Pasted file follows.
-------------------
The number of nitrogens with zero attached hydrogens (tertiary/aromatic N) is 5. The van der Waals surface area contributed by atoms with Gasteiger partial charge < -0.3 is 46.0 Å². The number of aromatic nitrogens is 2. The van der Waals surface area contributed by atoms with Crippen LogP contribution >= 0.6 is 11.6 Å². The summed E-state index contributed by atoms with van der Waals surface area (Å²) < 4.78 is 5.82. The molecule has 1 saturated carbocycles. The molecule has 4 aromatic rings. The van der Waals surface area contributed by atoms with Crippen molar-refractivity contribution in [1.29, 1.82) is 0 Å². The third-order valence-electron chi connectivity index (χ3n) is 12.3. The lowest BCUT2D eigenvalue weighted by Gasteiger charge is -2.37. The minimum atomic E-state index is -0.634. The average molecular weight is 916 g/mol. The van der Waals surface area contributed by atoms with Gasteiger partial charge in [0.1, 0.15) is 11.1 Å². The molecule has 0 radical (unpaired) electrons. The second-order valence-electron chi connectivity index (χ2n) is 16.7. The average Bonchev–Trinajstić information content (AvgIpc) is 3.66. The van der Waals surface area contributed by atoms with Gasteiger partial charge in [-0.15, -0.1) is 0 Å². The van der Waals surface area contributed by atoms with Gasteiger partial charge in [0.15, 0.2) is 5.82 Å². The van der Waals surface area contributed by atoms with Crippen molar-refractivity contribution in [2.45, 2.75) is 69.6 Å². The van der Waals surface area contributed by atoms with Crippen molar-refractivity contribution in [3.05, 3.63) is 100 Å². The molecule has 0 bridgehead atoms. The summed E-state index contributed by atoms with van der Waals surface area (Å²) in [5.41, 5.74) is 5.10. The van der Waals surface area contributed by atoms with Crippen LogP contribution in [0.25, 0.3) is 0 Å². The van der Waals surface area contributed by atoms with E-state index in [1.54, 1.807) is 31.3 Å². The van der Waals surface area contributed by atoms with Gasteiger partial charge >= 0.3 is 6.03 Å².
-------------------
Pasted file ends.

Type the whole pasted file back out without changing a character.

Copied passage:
The number of nitrogens with zero attached hydrogens (tertiary/aromatic N) is 5. The van der Waals surface area contributed by atoms with Gasteiger partial charge < -0.3 is 46.0 Å². The number of aromatic nitrogens is 2. The van der Waals surface area contributed by atoms with Crippen LogP contribution >= 0.6 is 11.6 Å². The summed E-state index contributed by atoms with van der Waals surface area (Å²) < 4.78 is 5.82. The molecule has 1 saturated carbocycles. The molecule has 4 aromatic rings. The van der Waals surface area contributed by atoms with Crippen molar-refractivity contribution in [1.29, 1.82) is 0 Å². The third-order valence-electron chi connectivity index (χ3n) is 12.3. The lowest BCUT2D eigenvalue weighted by Gasteiger charge is -2.37. The minimum atomic E-state index is -0.634. The average molecular weight is 916 g/mol. The van der Waals surface area contributed by atoms with Gasteiger partial charge in [0.1, 0.15) is 11.1 Å². The molecule has 0 radical (unpaired) electrons. The second-order valence-electron chi connectivity index (χ2n) is 16.7. The average Bonchev–Trinajstić information content (AvgIpc) is 3.66. The van der Waals surface area contributed by atoms with Gasteiger partial charge in [-0.15, -0.1) is 0 Å². The van der Waals surface area contributed by atoms with Gasteiger partial charge in [0.15, 0.2) is 5.82 Å². The van der Waals surface area contributed by atoms with Crippen molar-refractivity contribution in [2.45, 2.75) is 69.6 Å². The van der Waals surface area contributed by atoms with Crippen molar-refractivity contribution in [3.05, 3.63) is 100 Å². The molecule has 0 bridgehead atoms. The summed E-state index contributed by atoms with van der Waals surface area (Å²) in [5.41, 5.74) is 5.10. The van der Waals surface area contributed by atoms with Crippen LogP contribution in [0.25, 0.3) is 0 Å². The van der Waals surface area contributed by atoms with E-state index in [1.54, 1.807) is 31.3 Å². The van der Waals surface area contributed by atoms with Gasteiger partial charge >= 0.3 is 6.03 Å².